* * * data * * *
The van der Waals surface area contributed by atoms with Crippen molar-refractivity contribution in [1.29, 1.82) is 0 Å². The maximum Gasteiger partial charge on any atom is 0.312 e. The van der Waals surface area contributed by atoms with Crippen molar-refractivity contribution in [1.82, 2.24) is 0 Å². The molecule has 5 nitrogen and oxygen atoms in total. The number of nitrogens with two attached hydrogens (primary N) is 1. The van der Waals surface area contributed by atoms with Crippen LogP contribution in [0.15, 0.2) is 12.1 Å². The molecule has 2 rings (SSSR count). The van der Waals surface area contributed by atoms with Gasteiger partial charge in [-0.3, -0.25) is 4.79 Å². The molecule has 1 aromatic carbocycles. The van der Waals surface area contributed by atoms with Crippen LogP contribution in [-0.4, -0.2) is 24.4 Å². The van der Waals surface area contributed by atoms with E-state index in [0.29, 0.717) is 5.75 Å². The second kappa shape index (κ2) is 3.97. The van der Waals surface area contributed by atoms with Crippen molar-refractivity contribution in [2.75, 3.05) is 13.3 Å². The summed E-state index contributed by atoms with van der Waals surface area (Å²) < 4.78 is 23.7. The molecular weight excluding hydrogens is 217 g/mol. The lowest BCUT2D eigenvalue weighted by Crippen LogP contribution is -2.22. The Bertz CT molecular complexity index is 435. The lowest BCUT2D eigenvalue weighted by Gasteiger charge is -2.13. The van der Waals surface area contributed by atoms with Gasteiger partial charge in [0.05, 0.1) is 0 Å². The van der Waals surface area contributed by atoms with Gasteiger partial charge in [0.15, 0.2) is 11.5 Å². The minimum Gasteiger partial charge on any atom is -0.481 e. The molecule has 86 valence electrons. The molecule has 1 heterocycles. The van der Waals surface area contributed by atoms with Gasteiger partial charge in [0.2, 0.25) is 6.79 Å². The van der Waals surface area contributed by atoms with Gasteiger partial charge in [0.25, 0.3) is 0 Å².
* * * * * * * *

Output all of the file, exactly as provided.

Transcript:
The van der Waals surface area contributed by atoms with Crippen molar-refractivity contribution in [1.29, 1.82) is 0 Å². The maximum Gasteiger partial charge on any atom is 0.312 e. The van der Waals surface area contributed by atoms with Crippen molar-refractivity contribution in [1.82, 2.24) is 0 Å². The molecule has 5 nitrogen and oxygen atoms in total. The number of nitrogens with two attached hydrogens (primary N) is 1. The van der Waals surface area contributed by atoms with Crippen LogP contribution in [0.15, 0.2) is 12.1 Å². The molecule has 2 rings (SSSR count). The van der Waals surface area contributed by atoms with Gasteiger partial charge in [-0.3, -0.25) is 4.79 Å². The molecule has 1 aromatic carbocycles. The van der Waals surface area contributed by atoms with Crippen LogP contribution in [-0.4, -0.2) is 24.4 Å². The van der Waals surface area contributed by atoms with E-state index in [0.29, 0.717) is 5.75 Å². The second kappa shape index (κ2) is 3.97. The van der Waals surface area contributed by atoms with Crippen molar-refractivity contribution in [2.75, 3.05) is 13.3 Å². The summed E-state index contributed by atoms with van der Waals surface area (Å²) < 4.78 is 23.7. The molecular weight excluding hydrogens is 217 g/mol. The lowest BCUT2D eigenvalue weighted by Crippen LogP contribution is -2.22. The Bertz CT molecular complexity index is 435. The lowest BCUT2D eigenvalue weighted by Gasteiger charge is -2.13. The van der Waals surface area contributed by atoms with Gasteiger partial charge in [0.05, 0.1) is 0 Å². The van der Waals surface area contributed by atoms with Gasteiger partial charge in [0.15, 0.2) is 11.5 Å². The minimum Gasteiger partial charge on any atom is -0.481 e. The molecule has 86 valence electrons. The molecule has 1 heterocycles. The van der Waals surface area contributed by atoms with Gasteiger partial charge in [0.2, 0.25) is 6.79 Å². The van der Waals surface area contributed by atoms with Gasteiger partial charge in [0.25, 0.3) is 0 Å².